The current generation of graphics hardware is capable of delivering high definition video with lower CPU utilization and better quality than ever. Armed with the most recent drivers from AMD and NVIDIA we have spent quite a bit of time testing and analyzing the current state of HD playback on the GPU. And we have to say that while there are certainly some very high points here, we have our concerns as well.

Since the last time we tested HD playback performance on the 8600 line, we have seen software support improve dramatically. PowerDVD, especially, has come quite a long way and now fully supports both AMD and NVIDIA hardware with full hardware acceleration and is quite stable. Drivers from both camps have also now added HD video quality improvements in the form of post processing to their drivers. HD deinterlacing and noise reduction now (mostly) work as we would expect. This is in contrast to the across the board scores of 0 under HD HQV we saw earlier this year.

This will be the first time we test AMD's new R600 and RV6xx based graphics cards using our video decode tests. Our RV6xx based Radeon HD 2600 and 2400 hardware features AMD's UVD video decode pipeline that accelerates 100% of the HD video decode process on all codecs supported by HD-DVD and Blu-ray. NVIDIA's hardware falls short of AMD's offering in the VC-1 bitstream decoding department, as it leaves this task up to the CPU. We will try to evaluate just how much of an impact this difference will really offer end users.

Here's a breakdown of the decode features for the hardware we will be testing:

While the R600 based Radeon HD 2900 XT only supports the features listed as "Avivo", G84 and G86 based hardware comprise the Avivo HD feature set (100% GPU offload) for all but VC-1 decoding (where decode support is the same as the HD 2900 XT, lacking only bitstream processing).

With software and driver support finally coming up to speed, we will begin to be able to answer the questions that fill in the gaps with the quality and efficacy of AMD and NVIDIA's mainstream hardware. These new parts are sorely lacking in 3D performance, and we've been very disappointed with what they've had to offer. Neither camp has yet provided a midrange solution that bridges the gap between cost effective and acceptable gaming performance (especially under current DX10 applications).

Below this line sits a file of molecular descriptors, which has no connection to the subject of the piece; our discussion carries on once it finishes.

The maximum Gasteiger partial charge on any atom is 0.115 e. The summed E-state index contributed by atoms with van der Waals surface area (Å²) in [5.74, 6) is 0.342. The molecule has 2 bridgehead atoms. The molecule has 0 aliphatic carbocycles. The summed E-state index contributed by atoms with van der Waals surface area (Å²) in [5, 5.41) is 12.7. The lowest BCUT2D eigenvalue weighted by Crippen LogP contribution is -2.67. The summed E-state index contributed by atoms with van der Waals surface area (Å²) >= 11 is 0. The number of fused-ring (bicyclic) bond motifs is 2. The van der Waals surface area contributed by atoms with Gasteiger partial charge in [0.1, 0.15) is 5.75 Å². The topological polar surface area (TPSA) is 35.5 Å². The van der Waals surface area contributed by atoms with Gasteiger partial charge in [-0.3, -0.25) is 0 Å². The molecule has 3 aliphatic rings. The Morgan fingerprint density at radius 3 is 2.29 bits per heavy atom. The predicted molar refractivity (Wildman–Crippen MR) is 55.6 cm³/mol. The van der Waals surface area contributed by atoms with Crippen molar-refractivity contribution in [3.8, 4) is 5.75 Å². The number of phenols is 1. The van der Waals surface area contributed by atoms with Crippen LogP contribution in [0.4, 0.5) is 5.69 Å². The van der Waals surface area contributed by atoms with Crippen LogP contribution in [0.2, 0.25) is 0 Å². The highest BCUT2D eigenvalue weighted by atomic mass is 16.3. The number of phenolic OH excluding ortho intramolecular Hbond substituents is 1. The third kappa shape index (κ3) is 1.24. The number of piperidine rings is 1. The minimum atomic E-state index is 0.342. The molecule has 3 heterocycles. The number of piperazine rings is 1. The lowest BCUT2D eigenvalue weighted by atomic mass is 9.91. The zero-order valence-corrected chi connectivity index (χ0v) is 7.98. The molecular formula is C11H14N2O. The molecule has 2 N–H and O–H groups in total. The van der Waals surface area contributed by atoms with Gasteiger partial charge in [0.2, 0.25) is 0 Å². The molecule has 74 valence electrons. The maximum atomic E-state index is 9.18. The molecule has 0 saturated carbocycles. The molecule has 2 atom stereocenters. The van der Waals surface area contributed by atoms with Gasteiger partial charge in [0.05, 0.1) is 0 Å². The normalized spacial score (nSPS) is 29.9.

Many have claimed that HTPC and video enthusiasts will be able to find value in low end current generation hardware. We will certainly address this issue as well.

The Test


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  • erwos - Monday, July 23, 2007 - link

    Does it? Because I thought that was only for MPEG-2. Link? Reply
  • smitty3268 - Monday, July 23, 2007 - link

    Most drivers only support it with MPEG-2, but that doesn't mean it isn't capable of more. Looking again, I'm a little unclear about how much work would be required to get it working. I'm not sure if it is completely done and just requires support from the hardware vendors or if it also needs some additional work before that happens.">">
  • Per Hansson - Monday, July 23, 2007 - link

    Hi, it would be really interesting to see similar tests done in Linux also

    For example how cheap of a HTPC rig can you build, with free software too, and still provide betters features than any of the commercial solutions.

    I think we are many that have some old hardware laying around. And when seeing this article it brings up ideas. Pairing the old computer with a (AGP?) ATI 2600 card would provide an ideal solution in a nice HTPC chassi under the TV perhaps?